Free Flight is the original form of Model Flying dating back to the early 1900s. When the early full size pioneers started, they experimented with tethered kites and then ‘free flying’ models to prove their theories. Many of those pioneers now occupy the pages of the history books, but some became more interested in the models themselves, rather than developing them to full size versions. They became the founders of the SMAE (Society of Model Aeronautical Engineers), now called the BMFA (British Model Flying Association).
As the years moved on many looked for more controlled versions of model flying and eventually succeeded with Control Line (CL) and Radio Control (RC). Nonetheless many were still captivated by the freedom of the original Free Flight. It’s their successors that are the present day Free Flight fliers.
Free flying is what Free Flight models are all about. There is no ‘immediate’ control over the flight of the model. When launched the model drifts with the wind until it lands. This doesn’t mean though that it’s not under control. The control comes from the model’s in-built aerodynamic stability. Learning to utilise that stability is the very essence of Free Flight and leads directly to the performance of the model. Whether it’s an out-and-out contest machine intended for maximum duration, a delicately detailed scale replica, or just a simple model flown for sport, each involve mastering the control of it’s stability.
Generally models are of two types: gliders and powered. Gliders are towed into the air with a line, powered models have motors ranging from rubber types to internal combustion, electric and even compressed gas types.
All types of Free Flight flying involve the design of the basic machine – or the preparation of a ready-built model, the trimming of its flight pattern and the retrieval at the end of the flight. These different aspects together are what give Free Flight its unique attractiveness – technical expertise, manual dexterity and physical exercise. And, of course, there’s the social activity that naturally comes from any group following the same interest.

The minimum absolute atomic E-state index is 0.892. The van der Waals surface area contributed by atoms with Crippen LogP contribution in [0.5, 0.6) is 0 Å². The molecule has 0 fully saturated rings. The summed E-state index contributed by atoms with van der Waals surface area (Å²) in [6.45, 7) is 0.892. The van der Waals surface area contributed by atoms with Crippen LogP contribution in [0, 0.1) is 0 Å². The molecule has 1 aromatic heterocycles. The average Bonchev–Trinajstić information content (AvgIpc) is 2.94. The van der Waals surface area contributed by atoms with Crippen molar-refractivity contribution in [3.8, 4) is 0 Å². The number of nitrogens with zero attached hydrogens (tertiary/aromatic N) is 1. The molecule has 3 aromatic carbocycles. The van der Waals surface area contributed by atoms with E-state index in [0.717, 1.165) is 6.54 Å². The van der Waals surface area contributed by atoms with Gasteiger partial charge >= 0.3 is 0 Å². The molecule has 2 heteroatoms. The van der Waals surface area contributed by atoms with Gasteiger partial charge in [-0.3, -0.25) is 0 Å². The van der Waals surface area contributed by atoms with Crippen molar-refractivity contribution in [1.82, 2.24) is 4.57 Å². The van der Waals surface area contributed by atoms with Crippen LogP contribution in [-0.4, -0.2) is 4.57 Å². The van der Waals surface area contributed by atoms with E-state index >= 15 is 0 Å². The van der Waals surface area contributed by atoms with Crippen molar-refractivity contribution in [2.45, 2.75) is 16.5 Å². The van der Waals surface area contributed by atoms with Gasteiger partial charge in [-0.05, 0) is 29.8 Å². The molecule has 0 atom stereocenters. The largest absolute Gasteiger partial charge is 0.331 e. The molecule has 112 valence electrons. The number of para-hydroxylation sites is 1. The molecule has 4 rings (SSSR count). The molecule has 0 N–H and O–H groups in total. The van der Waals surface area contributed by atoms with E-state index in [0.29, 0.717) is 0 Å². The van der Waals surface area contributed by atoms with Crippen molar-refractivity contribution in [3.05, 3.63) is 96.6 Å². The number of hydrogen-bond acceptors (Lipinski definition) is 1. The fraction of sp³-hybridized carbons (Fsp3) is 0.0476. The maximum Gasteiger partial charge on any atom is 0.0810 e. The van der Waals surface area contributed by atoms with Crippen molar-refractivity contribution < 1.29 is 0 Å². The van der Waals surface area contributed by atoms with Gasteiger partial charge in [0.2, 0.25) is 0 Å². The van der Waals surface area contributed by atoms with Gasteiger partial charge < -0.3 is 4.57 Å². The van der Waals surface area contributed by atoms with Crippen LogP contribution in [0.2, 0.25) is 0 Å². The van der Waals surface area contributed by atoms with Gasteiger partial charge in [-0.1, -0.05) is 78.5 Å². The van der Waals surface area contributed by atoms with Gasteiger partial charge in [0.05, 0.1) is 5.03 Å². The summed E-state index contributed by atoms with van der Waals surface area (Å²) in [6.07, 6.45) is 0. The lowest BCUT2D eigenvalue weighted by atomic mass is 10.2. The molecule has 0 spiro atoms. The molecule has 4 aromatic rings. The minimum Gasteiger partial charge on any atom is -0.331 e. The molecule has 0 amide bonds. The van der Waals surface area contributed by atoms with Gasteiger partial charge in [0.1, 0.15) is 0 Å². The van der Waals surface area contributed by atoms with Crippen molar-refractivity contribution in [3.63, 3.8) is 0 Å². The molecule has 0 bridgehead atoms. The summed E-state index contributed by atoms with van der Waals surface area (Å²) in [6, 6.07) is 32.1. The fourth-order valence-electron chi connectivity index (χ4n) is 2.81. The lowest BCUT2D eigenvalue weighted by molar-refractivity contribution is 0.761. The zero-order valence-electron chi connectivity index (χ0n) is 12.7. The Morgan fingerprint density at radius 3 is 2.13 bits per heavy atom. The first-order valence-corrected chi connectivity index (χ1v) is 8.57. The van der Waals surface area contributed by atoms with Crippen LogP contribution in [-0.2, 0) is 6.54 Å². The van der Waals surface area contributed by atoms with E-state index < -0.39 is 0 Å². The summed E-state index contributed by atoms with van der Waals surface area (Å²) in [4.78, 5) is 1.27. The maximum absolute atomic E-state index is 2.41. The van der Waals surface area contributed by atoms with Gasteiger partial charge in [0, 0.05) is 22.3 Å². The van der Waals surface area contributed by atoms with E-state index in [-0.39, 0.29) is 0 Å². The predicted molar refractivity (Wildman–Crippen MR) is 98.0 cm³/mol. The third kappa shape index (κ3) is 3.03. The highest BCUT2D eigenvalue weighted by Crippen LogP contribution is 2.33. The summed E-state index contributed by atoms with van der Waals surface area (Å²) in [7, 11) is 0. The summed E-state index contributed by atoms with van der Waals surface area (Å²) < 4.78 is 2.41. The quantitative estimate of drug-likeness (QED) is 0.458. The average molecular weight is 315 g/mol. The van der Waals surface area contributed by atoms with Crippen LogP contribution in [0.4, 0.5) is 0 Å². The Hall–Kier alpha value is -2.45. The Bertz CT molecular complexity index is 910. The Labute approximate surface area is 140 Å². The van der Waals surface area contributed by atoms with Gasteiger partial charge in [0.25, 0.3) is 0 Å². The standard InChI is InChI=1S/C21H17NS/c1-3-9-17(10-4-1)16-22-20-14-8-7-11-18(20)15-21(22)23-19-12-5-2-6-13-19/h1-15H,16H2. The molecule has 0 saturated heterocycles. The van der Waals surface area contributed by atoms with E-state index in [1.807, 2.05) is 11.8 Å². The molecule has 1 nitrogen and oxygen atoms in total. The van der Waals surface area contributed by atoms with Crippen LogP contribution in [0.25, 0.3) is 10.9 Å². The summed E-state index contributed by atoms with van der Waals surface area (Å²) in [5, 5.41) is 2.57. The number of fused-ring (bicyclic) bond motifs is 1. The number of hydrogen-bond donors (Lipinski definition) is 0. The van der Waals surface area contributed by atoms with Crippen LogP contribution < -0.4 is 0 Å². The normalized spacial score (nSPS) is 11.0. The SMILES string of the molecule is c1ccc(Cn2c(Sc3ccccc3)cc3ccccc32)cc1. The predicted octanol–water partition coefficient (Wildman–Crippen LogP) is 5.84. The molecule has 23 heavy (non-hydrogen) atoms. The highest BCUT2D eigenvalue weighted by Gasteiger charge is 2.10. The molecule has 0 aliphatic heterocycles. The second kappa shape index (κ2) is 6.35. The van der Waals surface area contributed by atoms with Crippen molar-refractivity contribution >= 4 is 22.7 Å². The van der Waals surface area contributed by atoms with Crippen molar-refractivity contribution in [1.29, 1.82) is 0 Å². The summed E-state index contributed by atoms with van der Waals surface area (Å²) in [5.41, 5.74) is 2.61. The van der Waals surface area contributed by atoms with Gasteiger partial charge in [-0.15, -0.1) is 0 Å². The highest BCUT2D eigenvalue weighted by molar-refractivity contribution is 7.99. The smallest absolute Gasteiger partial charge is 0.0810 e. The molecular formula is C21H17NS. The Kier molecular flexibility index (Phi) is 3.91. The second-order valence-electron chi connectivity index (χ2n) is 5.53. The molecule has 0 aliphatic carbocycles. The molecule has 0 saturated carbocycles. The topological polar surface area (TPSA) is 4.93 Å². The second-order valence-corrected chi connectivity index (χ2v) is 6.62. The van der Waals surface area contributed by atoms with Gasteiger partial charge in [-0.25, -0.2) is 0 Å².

For many learning to make their models fly properly and enjoying watching them will be enough. But, the more adventurous will want to take part in competitions. The basis of these ‘contests’ is very simple – the length of flight time (duration). Models are required to make a number of flights (rounds) with a limited flight time (maximum or ‘max’) and the aim is to accrue the biggest total time. The specifications of the various classes are set so that making the model ‘max’ is quite difficult. However, at most contests there are usually a few fliers with a perfect score. They then have to make an additional flight (the flyoff) to decide the winner. All the different classes are detailed in the “Free Flight Rules Book” obtainable from the BMFA’s office or downloadable from the main BMFA web site.
What you do and how you do it depends very much on what you want to get back. You could spend very little money and just fly locally, or you might have ambitions to be a world champion – there’s room for every level of interest. Find out more at the other sections of this site…
Enjoy it all, there’s something here for every level of interest.